- The Open House Jimbaran Bali: An eco-friendly boutique hotel just steps away from the beach. The villa-style rooms offer large comfortable beds and a balcony or terrace. The ambient outdoor seating area and pool is the perfect place to unwind.
- Balquisse Heritage Hotel: A truly unique 4-star hotel featuring a smattering of vintage style. Two outdoor pools and an on-site international restaurant provide plenty of reason to stick around.
Check prices and read reviews on more Jimbaran hotels at Booking.com.
From North Bali, it’s a bit of a trek to Jimbaran. You’ll likely need to catch the daily Perama shuttle to Kuta departing at 09:00 from the Perama Hotel (IDR 125,000). From Kuta, it’s about a 15- to 20-minute taxi ride to Kuta.
Need more ideas for places to visit in Bali? Apply these 10-day Bali itinerary tweaks.
- Have some more time? Extend your stay in each destination for a more relaxing vacation. Add in Candidasa or Sanur for extra seaside pleasures or explore Bali’s more adventurous quarter around Gunung Batur.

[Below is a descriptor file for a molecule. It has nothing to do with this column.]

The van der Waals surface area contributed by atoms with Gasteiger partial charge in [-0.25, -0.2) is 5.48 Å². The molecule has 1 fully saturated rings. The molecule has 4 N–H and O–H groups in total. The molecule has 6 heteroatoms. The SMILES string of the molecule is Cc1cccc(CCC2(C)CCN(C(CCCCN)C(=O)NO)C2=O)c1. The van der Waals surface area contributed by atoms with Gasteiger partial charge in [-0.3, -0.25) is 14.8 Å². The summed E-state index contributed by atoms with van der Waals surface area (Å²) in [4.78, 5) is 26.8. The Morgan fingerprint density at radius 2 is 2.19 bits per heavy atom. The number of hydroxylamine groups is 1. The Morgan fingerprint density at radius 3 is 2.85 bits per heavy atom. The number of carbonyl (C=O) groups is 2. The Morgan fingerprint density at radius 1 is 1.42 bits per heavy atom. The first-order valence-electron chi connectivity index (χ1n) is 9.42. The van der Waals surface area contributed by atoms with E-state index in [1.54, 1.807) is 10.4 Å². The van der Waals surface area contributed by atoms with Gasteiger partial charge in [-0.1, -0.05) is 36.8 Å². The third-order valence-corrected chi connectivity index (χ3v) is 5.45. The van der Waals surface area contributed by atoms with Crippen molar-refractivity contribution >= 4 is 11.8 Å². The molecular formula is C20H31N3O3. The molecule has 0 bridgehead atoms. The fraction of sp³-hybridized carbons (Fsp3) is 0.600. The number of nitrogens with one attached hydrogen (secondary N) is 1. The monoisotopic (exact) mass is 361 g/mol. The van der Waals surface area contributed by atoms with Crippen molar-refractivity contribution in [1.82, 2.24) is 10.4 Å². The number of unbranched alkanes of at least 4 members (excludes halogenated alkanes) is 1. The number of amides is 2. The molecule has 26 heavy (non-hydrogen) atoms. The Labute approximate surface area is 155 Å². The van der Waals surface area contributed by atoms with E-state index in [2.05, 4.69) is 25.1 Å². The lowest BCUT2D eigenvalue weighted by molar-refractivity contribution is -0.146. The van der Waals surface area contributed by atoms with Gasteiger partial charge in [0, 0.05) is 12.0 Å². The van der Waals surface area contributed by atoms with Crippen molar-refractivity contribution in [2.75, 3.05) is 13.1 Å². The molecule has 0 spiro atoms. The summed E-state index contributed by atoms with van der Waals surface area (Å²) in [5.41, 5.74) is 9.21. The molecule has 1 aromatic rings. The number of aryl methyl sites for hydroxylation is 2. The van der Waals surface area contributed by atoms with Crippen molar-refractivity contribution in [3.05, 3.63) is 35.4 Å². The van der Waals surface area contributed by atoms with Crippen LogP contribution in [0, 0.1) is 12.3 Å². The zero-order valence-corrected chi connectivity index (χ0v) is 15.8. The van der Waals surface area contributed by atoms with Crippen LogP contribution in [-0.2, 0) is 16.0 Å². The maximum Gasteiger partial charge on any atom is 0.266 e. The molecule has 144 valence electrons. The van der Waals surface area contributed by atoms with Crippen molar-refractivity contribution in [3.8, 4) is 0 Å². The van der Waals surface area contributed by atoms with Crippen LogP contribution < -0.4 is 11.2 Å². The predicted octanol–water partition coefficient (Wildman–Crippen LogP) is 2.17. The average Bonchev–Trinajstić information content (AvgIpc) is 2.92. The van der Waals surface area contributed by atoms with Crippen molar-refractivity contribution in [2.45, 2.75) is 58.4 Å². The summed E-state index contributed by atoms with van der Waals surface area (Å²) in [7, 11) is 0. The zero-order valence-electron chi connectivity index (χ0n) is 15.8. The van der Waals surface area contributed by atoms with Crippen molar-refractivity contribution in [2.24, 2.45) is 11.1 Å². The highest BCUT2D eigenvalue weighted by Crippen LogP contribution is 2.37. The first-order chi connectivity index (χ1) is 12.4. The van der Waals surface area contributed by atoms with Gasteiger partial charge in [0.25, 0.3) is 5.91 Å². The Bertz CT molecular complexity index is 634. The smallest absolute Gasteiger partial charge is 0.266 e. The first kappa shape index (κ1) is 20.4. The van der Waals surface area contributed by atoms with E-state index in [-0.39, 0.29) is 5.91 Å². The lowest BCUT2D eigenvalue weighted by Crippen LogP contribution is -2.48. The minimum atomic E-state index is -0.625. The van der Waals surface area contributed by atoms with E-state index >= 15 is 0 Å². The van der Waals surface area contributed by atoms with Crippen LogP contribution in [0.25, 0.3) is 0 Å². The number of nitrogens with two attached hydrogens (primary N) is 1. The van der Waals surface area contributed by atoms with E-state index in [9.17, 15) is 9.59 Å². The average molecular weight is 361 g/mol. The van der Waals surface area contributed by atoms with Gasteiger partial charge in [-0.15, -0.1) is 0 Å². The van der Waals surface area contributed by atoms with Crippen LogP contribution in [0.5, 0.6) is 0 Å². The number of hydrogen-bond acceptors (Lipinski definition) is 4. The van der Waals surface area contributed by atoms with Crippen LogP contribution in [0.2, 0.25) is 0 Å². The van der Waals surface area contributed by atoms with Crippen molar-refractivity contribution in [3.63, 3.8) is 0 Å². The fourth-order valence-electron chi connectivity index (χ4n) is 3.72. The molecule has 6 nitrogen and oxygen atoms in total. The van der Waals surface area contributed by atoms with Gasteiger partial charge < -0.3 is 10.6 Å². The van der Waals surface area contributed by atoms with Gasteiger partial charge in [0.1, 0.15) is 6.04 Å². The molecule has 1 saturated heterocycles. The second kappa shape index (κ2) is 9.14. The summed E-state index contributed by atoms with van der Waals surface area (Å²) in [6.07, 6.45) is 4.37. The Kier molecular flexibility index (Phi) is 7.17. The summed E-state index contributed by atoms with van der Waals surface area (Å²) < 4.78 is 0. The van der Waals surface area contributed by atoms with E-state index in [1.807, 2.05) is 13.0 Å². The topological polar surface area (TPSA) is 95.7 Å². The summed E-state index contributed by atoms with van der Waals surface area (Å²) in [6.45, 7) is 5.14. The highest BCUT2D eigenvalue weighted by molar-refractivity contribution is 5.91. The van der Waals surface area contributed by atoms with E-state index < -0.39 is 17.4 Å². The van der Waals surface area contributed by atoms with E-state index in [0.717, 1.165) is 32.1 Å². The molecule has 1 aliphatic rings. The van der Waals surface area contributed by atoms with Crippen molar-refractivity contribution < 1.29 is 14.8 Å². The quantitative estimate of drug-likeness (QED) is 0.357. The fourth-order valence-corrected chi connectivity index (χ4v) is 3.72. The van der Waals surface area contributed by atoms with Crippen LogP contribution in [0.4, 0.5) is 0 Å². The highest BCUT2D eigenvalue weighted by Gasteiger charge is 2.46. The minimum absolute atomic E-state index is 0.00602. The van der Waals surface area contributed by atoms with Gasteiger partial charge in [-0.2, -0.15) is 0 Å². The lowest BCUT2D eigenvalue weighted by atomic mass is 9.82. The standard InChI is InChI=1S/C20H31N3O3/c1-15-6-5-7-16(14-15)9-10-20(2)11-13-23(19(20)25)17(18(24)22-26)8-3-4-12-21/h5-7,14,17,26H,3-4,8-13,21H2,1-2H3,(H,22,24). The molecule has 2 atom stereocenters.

- Want to travel over shorter distances? Swap North Bali’s Lovina for Candidasa, a laid-back town along Bali’s eastern coast. The relaxation opportunities are much in the same, but you’ll be much closer to your next destination (and your ride home).
- Looking for some more adventure? Instead of Lovina, consider visiting Amed or Padang Bai on the east coast of Bali for some snorkeling and scuba diving. Or grab your best hiking shoes and set your sights to climb Gunung Batur, one of Bali’s two active volcanoes.
Finished your 10 days in Bali? Here’s where to go next…
- Java: Grab a flight to Jakarta or Yogyakarta and launch a trip across Indonesia’s most populous island.
- Lombok: Hop on the 20-minute flight from Bali to Lombok, an Indonesia island whose beauty has yet to over-inflate its reputation among travellers.
- Malaysia: Set your sites on the Asian cosmopolitan comforts of Kuala Lumpur to launch a classic Malaysia itinerary. For a tad more adventure, explore Sabah and Sarawak on the untamed island of Borneo.
- Singapore: Get your belly and taste buds ready for the culinary delights of Southeast Asia’s token city state. Spend at least 3 to 5 days in Singapore to get under the city’s skin.